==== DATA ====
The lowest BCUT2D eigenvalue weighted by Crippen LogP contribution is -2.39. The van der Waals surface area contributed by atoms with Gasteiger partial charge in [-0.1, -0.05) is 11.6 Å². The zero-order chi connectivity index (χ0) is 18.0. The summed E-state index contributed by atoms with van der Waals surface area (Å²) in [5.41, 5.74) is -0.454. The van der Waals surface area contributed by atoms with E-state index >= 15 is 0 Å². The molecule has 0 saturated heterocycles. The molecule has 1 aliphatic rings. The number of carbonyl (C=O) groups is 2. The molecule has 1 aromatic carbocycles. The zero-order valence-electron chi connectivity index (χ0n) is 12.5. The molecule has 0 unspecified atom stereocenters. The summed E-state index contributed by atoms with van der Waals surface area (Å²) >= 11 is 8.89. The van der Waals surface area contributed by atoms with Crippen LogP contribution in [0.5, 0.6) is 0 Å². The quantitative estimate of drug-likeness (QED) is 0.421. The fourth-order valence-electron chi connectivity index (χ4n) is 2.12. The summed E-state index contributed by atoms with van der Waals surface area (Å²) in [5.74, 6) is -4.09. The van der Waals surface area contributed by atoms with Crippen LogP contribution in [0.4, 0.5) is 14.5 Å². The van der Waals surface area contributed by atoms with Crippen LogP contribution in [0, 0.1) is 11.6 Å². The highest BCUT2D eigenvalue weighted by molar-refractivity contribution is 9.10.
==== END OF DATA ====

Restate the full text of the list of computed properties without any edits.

The lowest BCUT2D eigenvalue weighted by Crippen LogP contribution is -2.39. The van der Waals surface area contributed by atoms with Gasteiger partial charge in [-0.1, -0.05) is 11.6 Å². The zero-order chi connectivity index (χ0) is 18.0. The summed E-state index contributed by atoms with van der Waals surface area (Å²) in [5.41, 5.74) is -0.454. The van der Waals surface area contributed by atoms with E-state index >= 15 is 0 Å². The molecule has 0 saturated heterocycles. The molecule has 1 aliphatic rings. The number of carbonyl (C=O) groups is 2. The molecule has 1 aromatic carbocycles. The zero-order valence-electron chi connectivity index (χ0n) is 12.5. The molecule has 0 unspecified atom stereocenters. The summed E-state index contributed by atoms with van der Waals surface area (Å²) >= 11 is 8.89. The van der Waals surface area contributed by atoms with Crippen LogP contribution in [0.5, 0.6) is 0 Å². The quantitative estimate of drug-likeness (QED) is 0.421. The fourth-order valence-electron chi connectivity index (χ4n) is 2.12. The summed E-state index contributed by atoms with van der Waals surface area (Å²) in [5.74, 6) is -4.09. The van der Waals surface area contributed by atoms with Crippen LogP contribution in [0.4, 0.5) is 14.5 Å². The van der Waals surface area contributed by atoms with Crippen LogP contribution in [0, 0.1) is 11.6 Å². The highest BCUT2D eigenvalue weighted by molar-refractivity contribution is 9.10.